Published by Anthony Di Pizio
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The COVID-19 pandemic caused widespread global disruption to economies across the globe and the energy industry was not exempt. Prices were erratic, bankruptcies spiked, projects were thrown offline and demand suffered a contraction as entire populations ground to a halt.
As a result, NatGas prices fell to record lows in the $1.40's/MMBtu (British Thermal Units) which was an acceleration of a cyclical price decline that was already in motion. Combined with uncertainty about the future, this was enough to see many major projects shelved or delayed, for example Australia's largest untapped conventional gas resource Browse, in Western Australia.
The US Energy Information Administration (EIA) expects prices to rise into the American and European winters of this year, and continue firming in 2021 as a result of reduced production and demand returning to normal.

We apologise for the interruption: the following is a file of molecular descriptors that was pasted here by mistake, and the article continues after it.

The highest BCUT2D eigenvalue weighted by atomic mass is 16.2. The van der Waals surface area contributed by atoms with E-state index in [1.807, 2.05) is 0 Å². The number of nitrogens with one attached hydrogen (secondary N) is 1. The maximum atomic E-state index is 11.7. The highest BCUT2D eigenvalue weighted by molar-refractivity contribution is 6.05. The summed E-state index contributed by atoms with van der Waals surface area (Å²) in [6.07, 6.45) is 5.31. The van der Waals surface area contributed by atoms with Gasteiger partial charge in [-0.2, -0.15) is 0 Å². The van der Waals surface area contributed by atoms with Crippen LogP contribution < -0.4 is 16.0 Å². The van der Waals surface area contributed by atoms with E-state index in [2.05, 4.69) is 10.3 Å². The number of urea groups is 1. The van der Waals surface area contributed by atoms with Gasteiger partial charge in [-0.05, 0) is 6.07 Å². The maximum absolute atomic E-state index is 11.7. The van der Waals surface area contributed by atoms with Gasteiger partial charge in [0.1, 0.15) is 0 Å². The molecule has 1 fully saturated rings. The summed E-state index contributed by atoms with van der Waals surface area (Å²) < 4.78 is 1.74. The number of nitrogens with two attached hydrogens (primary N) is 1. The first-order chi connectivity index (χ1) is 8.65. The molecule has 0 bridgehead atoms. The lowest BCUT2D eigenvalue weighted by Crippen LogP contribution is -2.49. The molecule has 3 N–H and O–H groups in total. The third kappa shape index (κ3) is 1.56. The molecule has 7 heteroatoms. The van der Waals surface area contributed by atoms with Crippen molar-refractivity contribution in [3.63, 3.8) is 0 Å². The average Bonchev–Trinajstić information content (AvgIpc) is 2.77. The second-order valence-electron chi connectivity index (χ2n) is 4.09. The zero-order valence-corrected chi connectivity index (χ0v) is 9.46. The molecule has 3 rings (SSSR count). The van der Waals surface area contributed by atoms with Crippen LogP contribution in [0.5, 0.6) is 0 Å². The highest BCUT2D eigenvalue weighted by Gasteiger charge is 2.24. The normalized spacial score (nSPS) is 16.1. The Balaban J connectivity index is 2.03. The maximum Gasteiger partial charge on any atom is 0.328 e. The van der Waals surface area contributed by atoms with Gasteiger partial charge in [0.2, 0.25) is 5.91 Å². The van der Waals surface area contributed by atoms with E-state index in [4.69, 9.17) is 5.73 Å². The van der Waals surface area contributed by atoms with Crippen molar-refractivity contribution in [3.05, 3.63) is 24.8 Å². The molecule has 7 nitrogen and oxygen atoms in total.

Since 2009, Natural Gas prices have been fairly predictable from a timing perspective moving within cycles lasting approximately 2 years from peak to trough.
Lows have been marked in 2009, 2012, 2016 and now 2020;
Highs have been marked in 2010, 2014, 2018 and so we predict a move back to the top of the range sometime in 2022. As per the below chart, this process has already begun with an 80% rally in prices since hitting the 2020 lows.
The pandemic has introduced a new dynamic into this equation but the stage is set for firmer prices considering demand should return to normal levels and production may take some additional time to catch up.
The US EIA released several revised projections in August for prices, demand and also supply.
Some notable points:
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